The Walden Effect: Farming, simple living, permaculture, and invention.

Power outage kitchen management

Flood line in the snow

There's an art to managing the kitchen during a power outage.  My control-freak tendencies thrive there, and Mark wisely stays out of the way.

Even with the generator to top off coolth, I know the contents of our fridge have a limited lifespan.  So we focus our meals around eating the lamb roast I made just before the outage, making squash pancakes from the butternut pulp that was going to be a pie, and frying up lots of bacon on top of the wood stove.

Cooking a cheesecake on a wood stoveMeanwhile, my chocolate cravings (and the yogurt, cream cheese, and butter hanging onto edibility by a thread in the fridge) tempt me to make a chocolate cheesecake.  Two fire bricks on top of the stove, the pan of batter, and another pan for a lid create a cheesecake-like dish eighty minutes later.

Heating water for dishes is easy, but I take over that task (usually Mark's job) because the water tank is only half full and I know my washing method is more sparing of water.  (Don't worry --- Mark is doing far more than his fair share in other areas.)  For the first few days, we also ration fruit, unsure when we'll be able to reach town for more.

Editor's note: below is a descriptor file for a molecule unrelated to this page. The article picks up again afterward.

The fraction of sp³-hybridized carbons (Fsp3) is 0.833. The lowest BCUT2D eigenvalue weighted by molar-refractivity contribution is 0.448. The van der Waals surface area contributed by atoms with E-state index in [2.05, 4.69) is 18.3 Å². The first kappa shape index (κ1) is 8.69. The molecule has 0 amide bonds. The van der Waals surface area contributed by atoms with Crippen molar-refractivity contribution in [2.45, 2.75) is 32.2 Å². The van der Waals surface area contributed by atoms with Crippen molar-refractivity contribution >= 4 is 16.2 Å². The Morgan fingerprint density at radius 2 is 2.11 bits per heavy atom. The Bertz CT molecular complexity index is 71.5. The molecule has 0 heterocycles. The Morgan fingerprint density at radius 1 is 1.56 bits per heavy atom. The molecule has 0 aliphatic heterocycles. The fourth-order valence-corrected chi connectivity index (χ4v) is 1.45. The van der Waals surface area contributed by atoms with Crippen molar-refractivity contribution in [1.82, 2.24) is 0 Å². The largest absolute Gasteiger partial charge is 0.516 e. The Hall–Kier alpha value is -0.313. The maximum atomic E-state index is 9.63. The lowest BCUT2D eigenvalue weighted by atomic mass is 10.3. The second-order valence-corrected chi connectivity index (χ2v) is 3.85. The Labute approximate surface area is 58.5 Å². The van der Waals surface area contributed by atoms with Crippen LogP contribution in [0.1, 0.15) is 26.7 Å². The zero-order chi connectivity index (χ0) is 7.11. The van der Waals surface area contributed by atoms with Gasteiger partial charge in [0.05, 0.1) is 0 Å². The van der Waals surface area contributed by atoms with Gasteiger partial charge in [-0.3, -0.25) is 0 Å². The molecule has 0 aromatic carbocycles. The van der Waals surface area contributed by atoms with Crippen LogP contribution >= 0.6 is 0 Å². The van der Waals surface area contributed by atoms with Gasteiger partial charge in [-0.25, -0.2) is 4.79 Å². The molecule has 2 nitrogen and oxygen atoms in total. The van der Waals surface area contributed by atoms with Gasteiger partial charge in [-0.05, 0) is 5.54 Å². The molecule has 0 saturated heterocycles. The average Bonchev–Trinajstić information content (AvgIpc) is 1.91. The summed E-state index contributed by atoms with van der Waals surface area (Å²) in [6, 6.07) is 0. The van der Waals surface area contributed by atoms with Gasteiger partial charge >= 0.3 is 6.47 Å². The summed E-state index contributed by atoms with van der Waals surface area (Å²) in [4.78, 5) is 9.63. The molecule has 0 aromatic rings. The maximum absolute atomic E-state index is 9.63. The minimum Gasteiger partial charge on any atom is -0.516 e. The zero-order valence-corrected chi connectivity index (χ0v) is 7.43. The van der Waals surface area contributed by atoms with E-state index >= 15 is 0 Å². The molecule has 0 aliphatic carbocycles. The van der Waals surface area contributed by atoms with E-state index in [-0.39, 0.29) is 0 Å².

All told, power-outage cooking is a fun thought-problem, but everything does take twice as long (and uses a third again as much firewood).  I read somewhere that being hooked up to the electric grid is akin to having dozens (or was it hundreds?) of servants at our beck and call, and while I only feel like I've lost one or two helpers, the analogy is apt.  As Mom handily pointed out on the phone, at least I have something to do during those hours I would usually be spending on the internet.

I switched over to one of our premade chicken waterers for easy carrying in at night when the heated version is out of commission.


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About us: Anna Hess and Mark Hamilton spent over a decade living self-sufficiently in the mountains of Virginia before moving north to start over from scratch in the foothills of Ohio. They've experimented with permaculture, no-till gardening, trailersteading, home-based microbusinesses and much more, writing about their adventures in both blogs and books.



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